Thursday, 16 February 2012

On-line course

I have been taking a wonderful on-line course with Liz Barton, through, called "Inspired to Design". I have just finished an art quilt based on work done for the course, and wanted to share the process with you. Above is a photo taken in Brooklyn last year, and below is the image translated into a line drawing.

We were encouraged to make value studies, filling in the shapes with dark, medium and light values, and to organize our fabrics by value. In the fourth and last week, Liz explained how she realizes her design in fabric. I used some of her techniques, but not others, and produced this version below, measuring 16" x 21", using hand-dyes.
I'm pleased with the result, and have already started on another project. The "virtual classroom" is open for another ten days or so, and I hope to get feedback from the teacher as I go along. One of the features of the course is that you can monitor the progress of all the other students, seeing what images they post, and eavesdropping on their exchanges with the instructor. Liz responded to every comment, usually within just a few hours. Her insights were spot-on, very valuable and instructive. Students came from all over the U.S., Canada and Europe.

I can't say enough good things about the course, and hope to take her class "Working in a Series", planned for May. It has been a lot of work, but I have learned a lot and have what I hope is the beginning of a series here.


  1. Such a fabulous piece Heather! It was a really successful course for you and it will be fun to see all the work that will come out of it with the beautifully dyed muted colours for forground and background. Way to go!

  2. It's a lovely piece and like most of our pieces, and all your dyed fabric in the previous post, it's even better in person. I think you have been very clever in how you've installed your windows.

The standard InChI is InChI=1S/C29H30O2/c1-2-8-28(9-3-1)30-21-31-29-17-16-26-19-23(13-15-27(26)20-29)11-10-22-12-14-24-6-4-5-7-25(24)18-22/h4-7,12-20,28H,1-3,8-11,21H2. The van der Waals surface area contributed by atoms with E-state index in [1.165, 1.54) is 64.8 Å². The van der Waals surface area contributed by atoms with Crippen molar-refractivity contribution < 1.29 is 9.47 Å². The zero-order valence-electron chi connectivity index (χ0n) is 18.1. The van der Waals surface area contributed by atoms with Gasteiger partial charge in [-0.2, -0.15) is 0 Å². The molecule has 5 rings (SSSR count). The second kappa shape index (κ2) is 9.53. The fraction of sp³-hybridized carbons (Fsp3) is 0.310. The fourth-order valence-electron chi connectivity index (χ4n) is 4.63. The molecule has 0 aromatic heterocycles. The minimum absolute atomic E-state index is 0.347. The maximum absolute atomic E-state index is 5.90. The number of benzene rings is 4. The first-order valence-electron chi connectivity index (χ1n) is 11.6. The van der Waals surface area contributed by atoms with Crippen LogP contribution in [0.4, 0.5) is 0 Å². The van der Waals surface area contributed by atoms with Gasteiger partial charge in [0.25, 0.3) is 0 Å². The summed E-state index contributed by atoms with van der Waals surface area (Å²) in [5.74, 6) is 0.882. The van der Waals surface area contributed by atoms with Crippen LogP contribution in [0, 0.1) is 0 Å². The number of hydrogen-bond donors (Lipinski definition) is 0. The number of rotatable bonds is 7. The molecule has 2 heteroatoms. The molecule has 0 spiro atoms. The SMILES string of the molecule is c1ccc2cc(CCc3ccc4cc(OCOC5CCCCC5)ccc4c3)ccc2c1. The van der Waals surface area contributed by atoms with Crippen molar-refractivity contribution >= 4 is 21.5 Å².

3. A great piece. Thanks for sharing and can we see more as it develops, please? One of my friends here in Durban,SA has done one of her courses online and thoroughly enjoyed it.

  4. What a lovely piece of work Heather. You've really got me thinking about taking a course with her - what a positive recommendation! Did she give you any ideas of how to quilt your piece?

    1. She didn't have much to say about quilting the piece. She did say she doesn't like to see patterns like feathers and flowers imported into a project if they bear no relation to the subject. Also, that she doesn't think the current fashion of quilting-to-death is necessarily the best approach. She herself uses a narrow zigzag in matching rayon thread to do the machine appliqué, and then quilts separately. I did a straight-stitch machine appliqué around each shape, which also serves as the quilting stitch. I think I'm going to leave it at that, as the piece will be mounted on a canvas. She finds fusing yields a result that is too flat, but likes to iron the finished quilt front and back.

      She encourages students to pick and choose from her recommendations. For example, I used freezer-paper templates for cutting out the shapes, as I needed more precision, but she typically advises drawing the shape freehand with chalk.

  5. Hilary and I both did a three day masterclass with EB a couple of years ago which has continued to provide me with food for thought. A fellow cq member, who was also on the course, is actually repeating her Designing in series class as she has found it so useful

  6. It is so interesting to see the process involved. Thanks for these photos, Heather, and also for the little comments that enlighten the thinking and way you approached the project.

    One telling comment is that you are going to stop at this point. That is one of the most difficult decisions - knowing when to stop. I would find it very hard not to go on and on adding more and more detail. Even though I have a wonderful quote by Antoine de Saint-Exupery passed to me by Linda B:

    "Perfection is achieved not when there is nothing more to add, but when there is nothing left to take away."

    I should read it more often!

    I look forward to seeing more results. What a wonderful advert for EB's classes!


  7. What a terrific process! Even though it was an on-line course, the benefit of having a dedicated instructor and access to the other students is priceless! Working in a series intrigues me and I will look into this course. Thanks for sharing this invaluable info.